• Question: how do you know that the theory of evolution happened, do you have any relevant evidence to proceed this research?

    Asked by littlemisstiger to Davie, Gemma, James P, James V, Nuala on 3 Jul 2012.
    • Photo: James Pope

      James Pope answered on 3 Jul 2012:

      Hi littlemisstiger,

      In palaeoclimate work we spend a lot of time working with palaeontologists who gather fossils of both large species and microscopic life. When you look at all these species you can see how they evolve from one species to a couple of similar species and it is really easy to see Darwin’s theory in action. We can see the adaptations the species makes over millions of years to live in changing conditions, this is really clear in micro-fossils because we have millions of them to study! Adaptations are the changes that evolution happens through, such as the longer neck of the giraffe and the stripes of the zebra, although they all happen slowly over many generations, the beneficial adaptations surviving and the less beneficial ones dying out.

      Personally, I am also very good friends with a evolutionary biologist. We knew each other at Edinburgh University and Fiona now works on her PhD at the University of Exeter. Fiona did a lot of work with flies called Drosphelia, which reproduce quickly and have a short natural lifespan. Fiona investigates how changing the environment these flies lives in changes the preferences the flies have for mating to investigate if envrionmental factors get in the way of natural evolution of the flies.

      The development of an eye is the best example of how evolution works. Imagine you are a blind fish, using vibrations in water to sense your way around. A mutation means that an adaptsation occurs causing your offspring develop a cell on their face that can sense the change from light to dark, it can ‘see’ shadows. This means your offspring are more likely to survive and mate and have their own offspring, most of whom have this light sensor cell on their face. Over time the mutation continues and more and more of these light sensor cells form. Over millions of years, these cells form the retina, and other parts develop around them, such as the lens and the pupil. All of these adaptations come together to form an eye, through a process of elimination, good developments survive, bad ones die out.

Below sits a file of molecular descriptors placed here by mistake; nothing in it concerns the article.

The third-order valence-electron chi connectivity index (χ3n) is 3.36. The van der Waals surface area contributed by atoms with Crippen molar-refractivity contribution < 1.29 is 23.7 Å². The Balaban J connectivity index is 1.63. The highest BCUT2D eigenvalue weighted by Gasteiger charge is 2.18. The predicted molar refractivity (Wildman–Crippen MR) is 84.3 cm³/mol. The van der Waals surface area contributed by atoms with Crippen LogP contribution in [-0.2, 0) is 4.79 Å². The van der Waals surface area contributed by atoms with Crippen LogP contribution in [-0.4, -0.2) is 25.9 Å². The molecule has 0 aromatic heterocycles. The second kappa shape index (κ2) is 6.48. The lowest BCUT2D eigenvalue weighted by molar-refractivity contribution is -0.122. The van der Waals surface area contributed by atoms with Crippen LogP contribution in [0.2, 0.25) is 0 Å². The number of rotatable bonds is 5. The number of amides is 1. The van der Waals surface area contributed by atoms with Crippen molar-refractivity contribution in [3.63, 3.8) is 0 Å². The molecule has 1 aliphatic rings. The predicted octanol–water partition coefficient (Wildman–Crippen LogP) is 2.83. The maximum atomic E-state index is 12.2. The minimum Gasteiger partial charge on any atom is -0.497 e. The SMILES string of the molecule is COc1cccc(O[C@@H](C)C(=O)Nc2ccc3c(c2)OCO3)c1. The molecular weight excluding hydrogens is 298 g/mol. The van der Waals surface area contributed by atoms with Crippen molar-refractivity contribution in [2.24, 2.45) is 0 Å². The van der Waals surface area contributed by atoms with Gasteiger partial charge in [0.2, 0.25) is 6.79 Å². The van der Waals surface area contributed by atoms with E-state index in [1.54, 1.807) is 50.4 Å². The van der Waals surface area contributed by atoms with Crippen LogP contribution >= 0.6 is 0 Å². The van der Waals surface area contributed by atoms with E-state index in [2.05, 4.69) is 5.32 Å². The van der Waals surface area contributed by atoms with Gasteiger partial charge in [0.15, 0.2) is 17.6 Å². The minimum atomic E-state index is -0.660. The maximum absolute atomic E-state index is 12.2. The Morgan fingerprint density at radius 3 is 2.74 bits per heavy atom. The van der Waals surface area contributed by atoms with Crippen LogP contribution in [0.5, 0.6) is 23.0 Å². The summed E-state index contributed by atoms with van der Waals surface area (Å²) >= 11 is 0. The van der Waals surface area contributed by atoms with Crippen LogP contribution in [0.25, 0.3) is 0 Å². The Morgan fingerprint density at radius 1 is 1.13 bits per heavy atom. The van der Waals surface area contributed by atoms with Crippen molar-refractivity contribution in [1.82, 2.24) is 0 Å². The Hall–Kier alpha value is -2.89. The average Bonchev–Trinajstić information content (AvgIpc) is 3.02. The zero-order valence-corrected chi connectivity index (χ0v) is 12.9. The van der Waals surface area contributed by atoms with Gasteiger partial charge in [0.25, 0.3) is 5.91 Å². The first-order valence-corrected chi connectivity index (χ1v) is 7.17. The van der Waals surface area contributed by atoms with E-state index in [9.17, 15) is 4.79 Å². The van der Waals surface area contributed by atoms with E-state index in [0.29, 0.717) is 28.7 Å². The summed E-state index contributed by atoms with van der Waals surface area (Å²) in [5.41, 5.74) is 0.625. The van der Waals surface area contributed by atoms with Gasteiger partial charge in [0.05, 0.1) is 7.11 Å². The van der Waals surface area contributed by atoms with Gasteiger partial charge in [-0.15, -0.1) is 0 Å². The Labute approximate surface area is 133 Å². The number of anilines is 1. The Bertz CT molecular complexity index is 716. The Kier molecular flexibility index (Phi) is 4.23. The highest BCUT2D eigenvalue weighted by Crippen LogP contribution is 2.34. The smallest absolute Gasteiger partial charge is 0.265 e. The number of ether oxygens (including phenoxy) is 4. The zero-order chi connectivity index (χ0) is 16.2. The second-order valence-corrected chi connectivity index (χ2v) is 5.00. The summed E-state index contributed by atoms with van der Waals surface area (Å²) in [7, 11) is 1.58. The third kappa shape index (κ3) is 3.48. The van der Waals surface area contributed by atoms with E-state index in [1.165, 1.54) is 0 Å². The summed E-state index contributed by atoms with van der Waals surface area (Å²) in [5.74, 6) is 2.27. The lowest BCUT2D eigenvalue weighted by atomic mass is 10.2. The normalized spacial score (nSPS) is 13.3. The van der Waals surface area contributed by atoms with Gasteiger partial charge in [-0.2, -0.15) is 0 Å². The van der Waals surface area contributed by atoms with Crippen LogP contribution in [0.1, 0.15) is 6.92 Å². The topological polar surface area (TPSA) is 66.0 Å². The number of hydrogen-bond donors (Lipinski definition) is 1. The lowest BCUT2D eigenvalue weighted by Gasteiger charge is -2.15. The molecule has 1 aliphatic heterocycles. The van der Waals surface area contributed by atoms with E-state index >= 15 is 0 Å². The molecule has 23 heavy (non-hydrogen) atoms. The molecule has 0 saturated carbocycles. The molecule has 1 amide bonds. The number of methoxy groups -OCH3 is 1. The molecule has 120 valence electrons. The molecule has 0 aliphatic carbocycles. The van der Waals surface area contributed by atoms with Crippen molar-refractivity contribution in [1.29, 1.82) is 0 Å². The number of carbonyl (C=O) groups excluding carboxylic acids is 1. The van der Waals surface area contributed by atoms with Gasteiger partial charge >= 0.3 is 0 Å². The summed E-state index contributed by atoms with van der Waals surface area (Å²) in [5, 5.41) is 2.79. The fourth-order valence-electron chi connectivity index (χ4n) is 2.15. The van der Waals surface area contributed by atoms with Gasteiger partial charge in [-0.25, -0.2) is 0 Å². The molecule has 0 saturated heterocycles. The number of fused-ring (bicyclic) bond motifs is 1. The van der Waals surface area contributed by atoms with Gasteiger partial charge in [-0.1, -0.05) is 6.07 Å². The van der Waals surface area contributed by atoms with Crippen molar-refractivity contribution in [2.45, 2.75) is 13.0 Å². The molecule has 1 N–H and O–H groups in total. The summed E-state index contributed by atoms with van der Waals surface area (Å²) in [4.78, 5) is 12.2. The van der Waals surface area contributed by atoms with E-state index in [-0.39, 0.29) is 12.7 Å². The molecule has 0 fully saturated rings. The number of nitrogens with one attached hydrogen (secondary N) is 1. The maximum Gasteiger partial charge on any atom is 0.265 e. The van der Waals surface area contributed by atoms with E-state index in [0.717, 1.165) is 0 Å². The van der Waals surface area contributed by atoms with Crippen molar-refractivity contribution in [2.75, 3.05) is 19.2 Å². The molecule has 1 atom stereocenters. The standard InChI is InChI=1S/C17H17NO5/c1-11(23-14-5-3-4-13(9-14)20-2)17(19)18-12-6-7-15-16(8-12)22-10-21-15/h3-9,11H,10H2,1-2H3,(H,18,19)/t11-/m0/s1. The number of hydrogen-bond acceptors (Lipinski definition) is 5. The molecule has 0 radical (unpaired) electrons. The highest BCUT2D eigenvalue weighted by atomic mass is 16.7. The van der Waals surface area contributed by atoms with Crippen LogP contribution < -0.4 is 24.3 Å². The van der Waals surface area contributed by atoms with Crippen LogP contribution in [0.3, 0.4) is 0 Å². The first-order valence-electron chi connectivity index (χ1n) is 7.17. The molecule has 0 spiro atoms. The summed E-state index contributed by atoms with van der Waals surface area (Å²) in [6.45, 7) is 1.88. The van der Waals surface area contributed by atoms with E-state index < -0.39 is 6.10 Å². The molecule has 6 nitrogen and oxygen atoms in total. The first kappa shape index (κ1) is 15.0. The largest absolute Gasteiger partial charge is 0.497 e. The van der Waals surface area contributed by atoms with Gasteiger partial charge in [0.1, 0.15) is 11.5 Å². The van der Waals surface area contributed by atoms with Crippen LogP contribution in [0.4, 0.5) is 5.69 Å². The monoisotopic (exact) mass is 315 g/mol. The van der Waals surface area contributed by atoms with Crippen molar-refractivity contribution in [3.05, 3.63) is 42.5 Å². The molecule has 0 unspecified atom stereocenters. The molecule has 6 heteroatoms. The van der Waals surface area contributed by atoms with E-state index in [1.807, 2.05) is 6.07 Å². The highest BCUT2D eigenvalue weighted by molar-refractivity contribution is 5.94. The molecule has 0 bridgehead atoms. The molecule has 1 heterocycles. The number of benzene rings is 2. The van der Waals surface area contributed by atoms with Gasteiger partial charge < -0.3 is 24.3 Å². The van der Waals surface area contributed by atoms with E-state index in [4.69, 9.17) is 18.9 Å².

The same is true of our own species, the ones who came out the trees and could stand on two legs, outsurvived those who squatted on four legs as they could see predators coming. Evolution is very fair, but also very harsh for those who lose out.

    • Photo: James Verdon

      James Verdon answered on 3 Jul 2012:

      Hi littlemisstiger,
      We can see evolution happening all around us. Have you ever heard about antibiotic resistance? We treat disease causing bacteria with antibiotics. However, these bacteria are now starting to become resistant to the antibiotics, due to evolution. Let’s say a patient is being treated with antibiotics. Almost all of the bacteria are killed. However, one bacteria has a random mutation that makes it immune to the antibiotic. So this one bacteria can survive and carry on breeding. This bacteria replicates and replicates, and all the new bacteria produced are resistant to the antibiotic, and suddenly you now have a population of bacteria that are now immune. These can now spread and infect other people, and hey pesto! Thanks to evolution, we have a new strain of antibiotic resistant bacteria. MRSA is perhaps one of the best known examples of this.

      Bacteria breed and reproduce incredibly quickly. This means that they are capable of evolving very quickly, so bacteria are the best examples to see evolution in action. Because most large animals take a long time to breed, and don’t produce many offspring, it takes a long time for evolution to take effect, so we can’t see it happening like we can with bacteria.

      The study of bacterial mutation and evolution is a really important area of research, because it has huge implications for developing the next generations of antibiotics that we will use to treat diseases. So there are loads of scientists (and pharmaceutical companies) who are using evolution in their everyday jobs.